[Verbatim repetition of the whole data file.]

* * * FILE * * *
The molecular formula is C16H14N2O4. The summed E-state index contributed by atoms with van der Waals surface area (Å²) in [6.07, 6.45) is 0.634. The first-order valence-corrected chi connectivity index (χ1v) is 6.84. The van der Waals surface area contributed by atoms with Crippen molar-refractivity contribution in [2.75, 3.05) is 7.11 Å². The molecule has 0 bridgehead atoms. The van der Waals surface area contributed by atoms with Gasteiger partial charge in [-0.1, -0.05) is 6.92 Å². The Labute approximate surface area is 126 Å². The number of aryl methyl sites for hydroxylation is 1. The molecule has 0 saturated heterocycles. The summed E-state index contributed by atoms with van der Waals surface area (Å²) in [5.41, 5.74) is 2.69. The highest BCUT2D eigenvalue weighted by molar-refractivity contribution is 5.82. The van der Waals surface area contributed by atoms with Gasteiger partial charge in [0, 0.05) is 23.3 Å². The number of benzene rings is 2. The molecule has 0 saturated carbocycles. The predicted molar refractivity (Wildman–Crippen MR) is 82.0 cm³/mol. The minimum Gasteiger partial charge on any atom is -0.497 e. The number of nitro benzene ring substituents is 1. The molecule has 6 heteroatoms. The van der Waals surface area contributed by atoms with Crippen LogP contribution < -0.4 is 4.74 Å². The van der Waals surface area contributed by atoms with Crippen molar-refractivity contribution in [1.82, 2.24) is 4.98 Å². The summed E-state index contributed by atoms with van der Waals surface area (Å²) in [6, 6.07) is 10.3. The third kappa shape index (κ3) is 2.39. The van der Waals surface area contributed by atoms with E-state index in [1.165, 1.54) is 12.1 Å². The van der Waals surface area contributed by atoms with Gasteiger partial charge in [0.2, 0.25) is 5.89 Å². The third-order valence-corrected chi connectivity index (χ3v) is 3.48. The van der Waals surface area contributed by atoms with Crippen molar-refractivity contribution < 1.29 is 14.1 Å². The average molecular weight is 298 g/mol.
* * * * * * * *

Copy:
The molecular formula is C16H14N2O4. The summed E-state index contributed by atoms with van der Waals surface area (Å²) in [6.07, 6.45) is 0.634. The first-order valence-corrected chi connectivity index (χ1v) is 6.84. The van der Waals surface area contributed by atoms with Crippen molar-refractivity contribution in [2.75, 3.05) is 7.11 Å². The molecule has 0 bridgehead atoms. The van der Waals surface area contributed by atoms with Gasteiger partial charge in [-0.1, -0.05) is 6.92 Å². The Labute approximate surface area is 126 Å². The number of aryl methyl sites for hydroxylation is 1. The molecule has 0 saturated heterocycles. The summed E-state index contributed by atoms with van der Waals surface area (Å²) in [5.41, 5.74) is 2.69. The highest BCUT2D eigenvalue weighted by molar-refractivity contribution is 5.82. The van der Waals surface area contributed by atoms with Gasteiger partial charge in [0, 0.05) is 23.3 Å². The number of benzene rings is 2. The molecule has 0 saturated carbocycles. The predicted molar refractivity (Wildman–Crippen MR) is 82.0 cm³/mol. The minimum Gasteiger partial charge on any atom is -0.497 e. The number of nitro benzene ring substituents is 1. The molecule has 6 heteroatoms. The van der Waals surface area contributed by atoms with Crippen LogP contribution < -0.4 is 4.74 Å². The van der Waals surface area contributed by atoms with Crippen molar-refractivity contribution in [1.82, 2.24) is 4.98 Å². The summed E-state index contributed by atoms with van der Waals surface area (Å²) in [6, 6.07) is 10.3. The third kappa shape index (κ3) is 2.39. The van der Waals surface area contributed by atoms with E-state index in [1.165, 1.54) is 12.1 Å². The van der Waals surface area contributed by atoms with Gasteiger partial charge in [0.2, 0.25) is 5.89 Å². The third-order valence-corrected chi connectivity index (χ3v) is 3.48. The van der Waals surface area contributed by atoms with Crippen molar-refractivity contribution < 1.29 is 14.1 Å². The average molecular weight is 298 g/mol.